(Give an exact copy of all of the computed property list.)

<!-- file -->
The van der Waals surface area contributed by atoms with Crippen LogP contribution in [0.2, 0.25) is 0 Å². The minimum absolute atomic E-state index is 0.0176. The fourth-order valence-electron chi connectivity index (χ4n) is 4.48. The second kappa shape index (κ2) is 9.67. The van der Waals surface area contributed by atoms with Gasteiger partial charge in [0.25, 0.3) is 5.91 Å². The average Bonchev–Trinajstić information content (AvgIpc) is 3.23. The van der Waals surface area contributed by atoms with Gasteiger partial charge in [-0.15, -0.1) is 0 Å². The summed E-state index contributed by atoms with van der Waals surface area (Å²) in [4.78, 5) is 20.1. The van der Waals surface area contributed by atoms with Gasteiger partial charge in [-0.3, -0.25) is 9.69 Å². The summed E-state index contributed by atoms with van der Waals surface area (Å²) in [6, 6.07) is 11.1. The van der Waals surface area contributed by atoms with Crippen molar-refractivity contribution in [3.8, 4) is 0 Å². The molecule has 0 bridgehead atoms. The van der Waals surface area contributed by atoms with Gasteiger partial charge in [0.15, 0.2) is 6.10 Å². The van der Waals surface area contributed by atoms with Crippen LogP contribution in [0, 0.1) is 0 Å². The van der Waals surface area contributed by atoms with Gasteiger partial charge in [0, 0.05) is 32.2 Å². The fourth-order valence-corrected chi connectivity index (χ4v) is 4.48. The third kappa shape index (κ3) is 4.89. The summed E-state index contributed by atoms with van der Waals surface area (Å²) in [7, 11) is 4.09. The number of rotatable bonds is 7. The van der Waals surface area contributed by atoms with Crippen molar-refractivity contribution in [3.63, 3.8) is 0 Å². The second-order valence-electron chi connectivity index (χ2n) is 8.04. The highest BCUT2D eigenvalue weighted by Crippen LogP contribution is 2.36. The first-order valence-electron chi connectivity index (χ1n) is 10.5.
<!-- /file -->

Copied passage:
The van der Waals surface area contributed by atoms with Crippen LogP contribution in [0.2, 0.25) is 0 Å². The minimum absolute atomic E-state index is 0.0176. The fourth-order valence-electron chi connectivity index (χ4n) is 4.48. The second kappa shape index (κ2) is 9.67. The van der Waals surface area contributed by atoms with Gasteiger partial charge in [0.25, 0.3) is 5.91 Å². The average Bonchev–Trinajstić information content (AvgIpc) is 3.23. The van der Waals surface area contributed by atoms with Gasteiger partial charge in [-0.15, -0.1) is 0 Å². The summed E-state index contributed by atoms with van der Waals surface area (Å²) in [4.78, 5) is 20.1. The van der Waals surface area contributed by atoms with Gasteiger partial charge in [-0.3, -0.25) is 9.69 Å². The summed E-state index contributed by atoms with van der Waals surface area (Å²) in [6, 6.07) is 11.1. The van der Waals surface area contributed by atoms with Crippen molar-refractivity contribution in [3.8, 4) is 0 Å². The molecule has 0 bridgehead atoms. The van der Waals surface area contributed by atoms with Gasteiger partial charge in [0.15, 0.2) is 6.10 Å². The van der Waals surface area contributed by atoms with Crippen LogP contribution in [0, 0.1) is 0 Å². The van der Waals surface area contributed by atoms with Gasteiger partial charge in [0, 0.05) is 32.2 Å². The fourth-order valence-corrected chi connectivity index (χ4v) is 4.48. The third kappa shape index (κ3) is 4.89. The summed E-state index contributed by atoms with van der Waals surface area (Å²) in [7, 11) is 4.09. The number of rotatable bonds is 7. The van der Waals surface area contributed by atoms with Crippen molar-refractivity contribution in [3.63, 3.8) is 0 Å². The second-order valence-electron chi connectivity index (χ2n) is 8.04. The highest BCUT2D eigenvalue weighted by Crippen LogP contribution is 2.36. The first-order valence-electron chi connectivity index (χ1n) is 10.5.